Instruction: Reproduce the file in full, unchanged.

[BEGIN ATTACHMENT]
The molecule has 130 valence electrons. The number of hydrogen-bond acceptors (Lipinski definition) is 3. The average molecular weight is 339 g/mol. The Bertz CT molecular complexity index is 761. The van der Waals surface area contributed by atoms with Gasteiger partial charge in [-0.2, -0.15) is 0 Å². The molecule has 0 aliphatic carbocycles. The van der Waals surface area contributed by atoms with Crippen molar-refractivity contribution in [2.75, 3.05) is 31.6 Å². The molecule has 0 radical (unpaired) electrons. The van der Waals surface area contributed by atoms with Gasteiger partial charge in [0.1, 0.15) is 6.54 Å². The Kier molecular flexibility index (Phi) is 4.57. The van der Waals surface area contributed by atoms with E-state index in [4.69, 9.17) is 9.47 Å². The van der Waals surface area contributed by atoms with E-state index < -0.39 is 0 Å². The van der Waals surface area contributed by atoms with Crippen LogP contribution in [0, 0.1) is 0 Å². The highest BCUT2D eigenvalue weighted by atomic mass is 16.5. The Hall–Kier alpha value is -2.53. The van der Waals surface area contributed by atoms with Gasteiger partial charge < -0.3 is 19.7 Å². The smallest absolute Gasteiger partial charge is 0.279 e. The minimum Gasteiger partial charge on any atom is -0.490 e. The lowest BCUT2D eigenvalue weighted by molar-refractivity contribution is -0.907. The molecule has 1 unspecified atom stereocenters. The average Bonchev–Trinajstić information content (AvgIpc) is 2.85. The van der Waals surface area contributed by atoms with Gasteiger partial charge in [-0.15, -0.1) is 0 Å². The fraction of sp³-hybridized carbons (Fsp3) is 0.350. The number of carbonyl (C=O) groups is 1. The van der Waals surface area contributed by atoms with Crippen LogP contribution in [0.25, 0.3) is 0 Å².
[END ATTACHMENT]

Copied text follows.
The molecule has 130 valence electrons. The number of hydrogen-bond acceptors (Lipinski definition) is 3. The average molecular weight is 339 g/mol. The Bertz CT molecular complexity index is 761. The van der Waals surface area contributed by atoms with Gasteiger partial charge in [-0.2, -0.15) is 0 Å². The molecule has 0 aliphatic carbocycles. The van der Waals surface area contributed by atoms with Crippen molar-refractivity contribution in [2.75, 3.05) is 31.6 Å². The molecule has 0 radical (unpaired) electrons. The van der Waals surface area contributed by atoms with Gasteiger partial charge in [0.1, 0.15) is 6.54 Å². The Kier molecular flexibility index (Phi) is 4.57. The van der Waals surface area contributed by atoms with E-state index in [4.69, 9.17) is 9.47 Å². The van der Waals surface area contributed by atoms with E-state index < -0.39 is 0 Å². The van der Waals surface area contributed by atoms with Crippen LogP contribution in [0, 0.1) is 0 Å². The highest BCUT2D eigenvalue weighted by atomic mass is 16.5. The Hall–Kier alpha value is -2.53. The van der Waals surface area contributed by atoms with Gasteiger partial charge < -0.3 is 19.7 Å². The smallest absolute Gasteiger partial charge is 0.279 e. The minimum Gasteiger partial charge on any atom is -0.490 e. The lowest BCUT2D eigenvalue weighted by molar-refractivity contribution is -0.907. The molecule has 1 unspecified atom stereocenters. The average Bonchev–Trinajstić information content (AvgIpc) is 2.85. The van der Waals surface area contributed by atoms with Gasteiger partial charge in [-0.15, -0.1) is 0 Å². The fraction of sp³-hybridized carbons (Fsp3) is 0.350. The number of carbonyl (C=O) groups is 1. The van der Waals surface area contributed by atoms with Crippen LogP contribution in [0.25, 0.3) is 0 Å².